UN calls for eco-friendly farming to boost yields

Jun 13, 2011
A woman checks maize crop on a small farm in Chinhamora, Zimbabwe, in Febuary 2011. The United Nations food agency on Monday called for greater use of environmentally sustainable techniques by poor farmers in order to increase crop intensity to feed the world's growing population.

The United Nations food agency on Monday called for greater use of environmentally sustainable techniques by poor farmers in order to increase crop intensity to feed the world's growing population.

"The new approach calls for targeting mainly smallholder farmers in developing countries," the Rome-based Food and Agriculture Organisation (FAO) said in a statement accompanying a report entitled "Save and Grow".

"Helping low-income farm families in developing countries... economise on cost of production and build healthy agro-ecosystems will enable them to maximise yields and invest the savings in their health and education," it said.

"In order to grow, agriculture must learn to save," it said, pointing to lower in recent years despite an increase in environmentally unsustainable farming practices aimed at increasing .

The eco-friendly techniques recommended by FAO include using plant residues to cover over fields, rotating cereals cultivation with soil-enriching legumes, more precise irrigation for fields and better use of fertilizers.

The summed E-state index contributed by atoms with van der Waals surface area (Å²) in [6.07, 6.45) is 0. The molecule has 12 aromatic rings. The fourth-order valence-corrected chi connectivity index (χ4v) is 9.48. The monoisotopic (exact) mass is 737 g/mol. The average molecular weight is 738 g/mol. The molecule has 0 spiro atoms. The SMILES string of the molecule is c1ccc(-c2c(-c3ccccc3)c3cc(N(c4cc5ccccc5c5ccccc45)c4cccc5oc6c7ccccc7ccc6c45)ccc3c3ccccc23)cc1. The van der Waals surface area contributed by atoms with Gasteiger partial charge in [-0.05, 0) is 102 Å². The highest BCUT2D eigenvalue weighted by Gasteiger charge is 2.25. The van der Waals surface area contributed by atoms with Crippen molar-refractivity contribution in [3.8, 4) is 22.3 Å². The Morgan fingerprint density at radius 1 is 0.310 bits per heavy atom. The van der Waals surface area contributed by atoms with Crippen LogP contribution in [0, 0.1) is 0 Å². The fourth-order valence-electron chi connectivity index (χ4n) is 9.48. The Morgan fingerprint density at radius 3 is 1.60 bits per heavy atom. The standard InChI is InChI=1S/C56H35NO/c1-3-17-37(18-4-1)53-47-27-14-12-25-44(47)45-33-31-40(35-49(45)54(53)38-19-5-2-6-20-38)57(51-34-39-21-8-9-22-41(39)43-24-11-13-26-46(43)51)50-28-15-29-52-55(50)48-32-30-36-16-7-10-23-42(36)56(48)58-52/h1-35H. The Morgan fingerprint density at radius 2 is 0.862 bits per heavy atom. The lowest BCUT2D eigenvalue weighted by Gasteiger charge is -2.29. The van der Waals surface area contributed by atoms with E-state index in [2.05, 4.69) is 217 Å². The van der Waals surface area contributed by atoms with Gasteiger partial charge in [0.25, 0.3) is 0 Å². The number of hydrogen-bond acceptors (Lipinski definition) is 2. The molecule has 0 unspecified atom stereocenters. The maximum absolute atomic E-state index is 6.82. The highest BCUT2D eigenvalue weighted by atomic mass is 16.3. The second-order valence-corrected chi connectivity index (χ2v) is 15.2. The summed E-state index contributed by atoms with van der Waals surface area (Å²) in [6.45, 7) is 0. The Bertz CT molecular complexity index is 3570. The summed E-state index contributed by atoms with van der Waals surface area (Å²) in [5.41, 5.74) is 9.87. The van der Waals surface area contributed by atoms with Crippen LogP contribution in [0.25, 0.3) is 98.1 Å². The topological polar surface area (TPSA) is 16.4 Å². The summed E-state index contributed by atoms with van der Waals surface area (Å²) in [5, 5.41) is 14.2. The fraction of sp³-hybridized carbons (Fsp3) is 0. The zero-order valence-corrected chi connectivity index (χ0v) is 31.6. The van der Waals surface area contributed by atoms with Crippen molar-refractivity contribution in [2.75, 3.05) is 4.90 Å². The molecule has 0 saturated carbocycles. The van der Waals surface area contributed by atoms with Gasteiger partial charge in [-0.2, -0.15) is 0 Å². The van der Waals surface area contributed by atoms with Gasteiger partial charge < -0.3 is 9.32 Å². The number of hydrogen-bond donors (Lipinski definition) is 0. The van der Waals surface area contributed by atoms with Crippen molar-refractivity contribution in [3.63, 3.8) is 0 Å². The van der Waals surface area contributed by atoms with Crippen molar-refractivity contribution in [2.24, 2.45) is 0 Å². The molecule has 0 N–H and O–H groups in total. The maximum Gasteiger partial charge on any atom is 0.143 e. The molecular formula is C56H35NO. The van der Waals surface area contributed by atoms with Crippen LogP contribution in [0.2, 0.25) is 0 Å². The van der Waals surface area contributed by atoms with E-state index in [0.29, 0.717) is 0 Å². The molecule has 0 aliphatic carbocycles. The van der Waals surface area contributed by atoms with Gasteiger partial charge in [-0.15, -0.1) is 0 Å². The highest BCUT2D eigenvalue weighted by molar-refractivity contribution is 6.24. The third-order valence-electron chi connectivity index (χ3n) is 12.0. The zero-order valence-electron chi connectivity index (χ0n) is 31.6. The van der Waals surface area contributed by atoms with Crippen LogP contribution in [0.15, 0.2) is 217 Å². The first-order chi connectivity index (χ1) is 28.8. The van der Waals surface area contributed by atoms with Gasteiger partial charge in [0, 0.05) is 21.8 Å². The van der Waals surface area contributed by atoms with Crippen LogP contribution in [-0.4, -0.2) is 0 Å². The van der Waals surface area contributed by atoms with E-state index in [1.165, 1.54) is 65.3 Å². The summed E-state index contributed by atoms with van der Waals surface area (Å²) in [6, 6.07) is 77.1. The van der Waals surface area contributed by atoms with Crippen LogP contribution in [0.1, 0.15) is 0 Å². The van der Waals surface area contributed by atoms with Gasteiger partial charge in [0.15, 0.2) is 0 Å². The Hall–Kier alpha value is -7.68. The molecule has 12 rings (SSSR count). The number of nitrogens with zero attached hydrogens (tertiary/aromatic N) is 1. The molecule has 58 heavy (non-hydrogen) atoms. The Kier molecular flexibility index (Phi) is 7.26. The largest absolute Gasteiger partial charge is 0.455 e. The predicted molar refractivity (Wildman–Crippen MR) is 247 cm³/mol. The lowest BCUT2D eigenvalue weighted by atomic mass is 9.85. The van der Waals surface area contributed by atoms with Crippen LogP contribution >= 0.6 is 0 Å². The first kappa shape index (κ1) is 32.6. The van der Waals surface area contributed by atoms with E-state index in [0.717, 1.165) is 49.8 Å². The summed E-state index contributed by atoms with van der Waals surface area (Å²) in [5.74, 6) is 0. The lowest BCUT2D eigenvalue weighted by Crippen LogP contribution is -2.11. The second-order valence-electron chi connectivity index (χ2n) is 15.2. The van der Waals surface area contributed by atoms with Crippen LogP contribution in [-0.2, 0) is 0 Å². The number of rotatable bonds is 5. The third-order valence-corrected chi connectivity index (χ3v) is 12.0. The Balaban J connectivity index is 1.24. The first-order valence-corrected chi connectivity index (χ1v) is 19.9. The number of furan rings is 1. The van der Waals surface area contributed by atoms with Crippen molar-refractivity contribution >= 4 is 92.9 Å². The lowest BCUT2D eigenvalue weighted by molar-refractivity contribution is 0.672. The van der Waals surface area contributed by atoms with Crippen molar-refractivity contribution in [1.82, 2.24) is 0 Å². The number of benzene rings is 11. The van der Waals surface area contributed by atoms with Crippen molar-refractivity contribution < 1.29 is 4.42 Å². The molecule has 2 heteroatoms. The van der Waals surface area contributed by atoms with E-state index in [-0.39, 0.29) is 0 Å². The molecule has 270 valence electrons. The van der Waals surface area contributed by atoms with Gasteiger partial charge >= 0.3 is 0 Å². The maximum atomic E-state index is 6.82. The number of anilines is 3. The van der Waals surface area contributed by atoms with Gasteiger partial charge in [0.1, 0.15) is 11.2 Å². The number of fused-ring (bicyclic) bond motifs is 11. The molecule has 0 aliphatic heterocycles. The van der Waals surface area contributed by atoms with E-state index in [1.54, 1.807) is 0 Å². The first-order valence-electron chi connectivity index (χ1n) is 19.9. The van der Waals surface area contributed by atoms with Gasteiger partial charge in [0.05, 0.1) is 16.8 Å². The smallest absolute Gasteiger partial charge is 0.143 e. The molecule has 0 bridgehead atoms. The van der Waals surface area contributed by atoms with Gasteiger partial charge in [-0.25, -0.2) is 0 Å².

"Such methods help adapt crops to and not only help grow more food but also contribute to reducing crops' water needs by 30 percent and by up to 60 percent," the report said.

"In some cases crop yields can be increased six-fold, as shown by trials with maize held recently in southern Africa," it said.

"Average yields from farms practicing the techniques in 57 low-income countries increased almost 80 percent," it added.

FAO called on governments both in the developed and in the developing world to increase investments in order to provide incentives for poor farmers to adopt the new, more environmentally friendly .

Explore further: US delays decision on Keystone pipeline project

add to favorites email to friend print save as pdf

Related Stories

What farmers think about GM crops

Feb 24, 2008

Farmers are upbeat about genetically modified crops, according to new research funded by the Economic and Social Research Council (ESRC).

Recommended for you

New research on Earth's carbon budget

13 hours ago

(Phys.org) —Results from a research project involving scientists from the Desert Research Institute have generated new findings surrounding some of the unknowns of changes in climate and the degree to which ...

User comments : 2

Adjust slider to filter visible comments by rank

Display comments: newest first

omatumr
1.7 / 5 (6) Jun 14, 2011
UN calls for eco-friendly farming


Is the UN in charge of agriculture?

Was that part of the UN charter?
Shelgeyr
1 / 5 (2) Jun 14, 2011
Doublespeak.

More news stories

Magnitude-7.2 earthquake shakes Mexican capital

A powerful magnitude-7.2 earthquake shook central and southern Mexico on Friday, sending panicked people into the streets. Some walls cracked and fell, but there were no reports of major damage or casualties.

Impact glass stores biodata for millions of years

(Phys.org) —Bits of plant life encapsulated in molten glass by asteroid and comet impacts millions of years ago give geologists information about climate and life forms on the ancient Earth. Scientists ...